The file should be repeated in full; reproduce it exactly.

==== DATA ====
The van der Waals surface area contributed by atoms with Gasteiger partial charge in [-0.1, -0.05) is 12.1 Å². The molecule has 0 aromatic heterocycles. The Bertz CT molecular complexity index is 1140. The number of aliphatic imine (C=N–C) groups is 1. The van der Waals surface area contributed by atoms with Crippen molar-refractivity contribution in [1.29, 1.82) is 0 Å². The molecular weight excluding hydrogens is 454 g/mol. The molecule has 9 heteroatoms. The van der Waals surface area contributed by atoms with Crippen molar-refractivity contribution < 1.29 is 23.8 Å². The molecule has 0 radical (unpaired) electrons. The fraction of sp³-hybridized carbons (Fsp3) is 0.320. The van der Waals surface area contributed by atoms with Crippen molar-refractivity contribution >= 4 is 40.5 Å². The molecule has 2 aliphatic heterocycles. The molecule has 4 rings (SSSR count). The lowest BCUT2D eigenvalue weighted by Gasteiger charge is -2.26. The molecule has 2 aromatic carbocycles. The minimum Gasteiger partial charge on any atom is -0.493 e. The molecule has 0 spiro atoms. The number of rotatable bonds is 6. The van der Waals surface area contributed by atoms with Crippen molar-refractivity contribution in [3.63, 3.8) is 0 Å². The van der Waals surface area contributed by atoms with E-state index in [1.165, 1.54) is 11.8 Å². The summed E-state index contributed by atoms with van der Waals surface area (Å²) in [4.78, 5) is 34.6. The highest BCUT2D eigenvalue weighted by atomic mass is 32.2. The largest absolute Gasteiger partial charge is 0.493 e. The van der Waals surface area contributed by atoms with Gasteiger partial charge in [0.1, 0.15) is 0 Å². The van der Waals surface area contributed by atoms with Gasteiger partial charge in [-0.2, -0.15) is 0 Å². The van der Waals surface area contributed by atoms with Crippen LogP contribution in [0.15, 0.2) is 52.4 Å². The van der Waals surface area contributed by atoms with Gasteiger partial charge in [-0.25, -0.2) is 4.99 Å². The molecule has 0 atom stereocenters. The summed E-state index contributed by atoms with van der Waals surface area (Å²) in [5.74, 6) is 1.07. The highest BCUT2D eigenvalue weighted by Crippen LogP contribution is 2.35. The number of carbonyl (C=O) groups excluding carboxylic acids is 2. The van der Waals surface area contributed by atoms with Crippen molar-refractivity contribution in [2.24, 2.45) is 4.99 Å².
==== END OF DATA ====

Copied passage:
The van der Waals surface area contributed by atoms with Gasteiger partial charge in [-0.1, -0.05) is 12.1 Å². The molecule has 0 aromatic heterocycles. The Bertz CT molecular complexity index is 1140. The number of aliphatic imine (C=N–C) groups is 1. The van der Waals surface area contributed by atoms with Crippen molar-refractivity contribution in [1.29, 1.82) is 0 Å². The molecular weight excluding hydrogens is 454 g/mol. The molecule has 9 heteroatoms. The van der Waals surface area contributed by atoms with Crippen molar-refractivity contribution < 1.29 is 23.8 Å². The molecule has 0 radical (unpaired) electrons. The fraction of sp³-hybridized carbons (Fsp3) is 0.320. The van der Waals surface area contributed by atoms with Crippen molar-refractivity contribution >= 4 is 40.5 Å². The molecule has 2 aliphatic heterocycles. The molecule has 4 rings (SSSR count). The lowest BCUT2D eigenvalue weighted by Gasteiger charge is -2.26. The molecule has 2 aromatic carbocycles. The minimum Gasteiger partial charge on any atom is -0.493 e. The molecule has 0 spiro atoms. The number of rotatable bonds is 6. The van der Waals surface area contributed by atoms with Crippen molar-refractivity contribution in [3.63, 3.8) is 0 Å². The van der Waals surface area contributed by atoms with E-state index in [1.165, 1.54) is 11.8 Å². The summed E-state index contributed by atoms with van der Waals surface area (Å²) in [4.78, 5) is 34.6. The highest BCUT2D eigenvalue weighted by atomic mass is 32.2. The largest absolute Gasteiger partial charge is 0.493 e. The van der Waals surface area contributed by atoms with Gasteiger partial charge in [0.1, 0.15) is 0 Å². The van der Waals surface area contributed by atoms with Gasteiger partial charge in [-0.2, -0.15) is 0 Å². The van der Waals surface area contributed by atoms with Crippen LogP contribution in [0.15, 0.2) is 52.4 Å². The van der Waals surface area contributed by atoms with Gasteiger partial charge in [-0.25, -0.2) is 4.99 Å². The molecule has 0 atom stereocenters. The summed E-state index contributed by atoms with van der Waals surface area (Å²) in [5.74, 6) is 1.07. The highest BCUT2D eigenvalue weighted by Crippen LogP contribution is 2.35. The number of carbonyl (C=O) groups excluding carboxylic acids is 2. The van der Waals surface area contributed by atoms with Crippen molar-refractivity contribution in [2.24, 2.45) is 4.99 Å².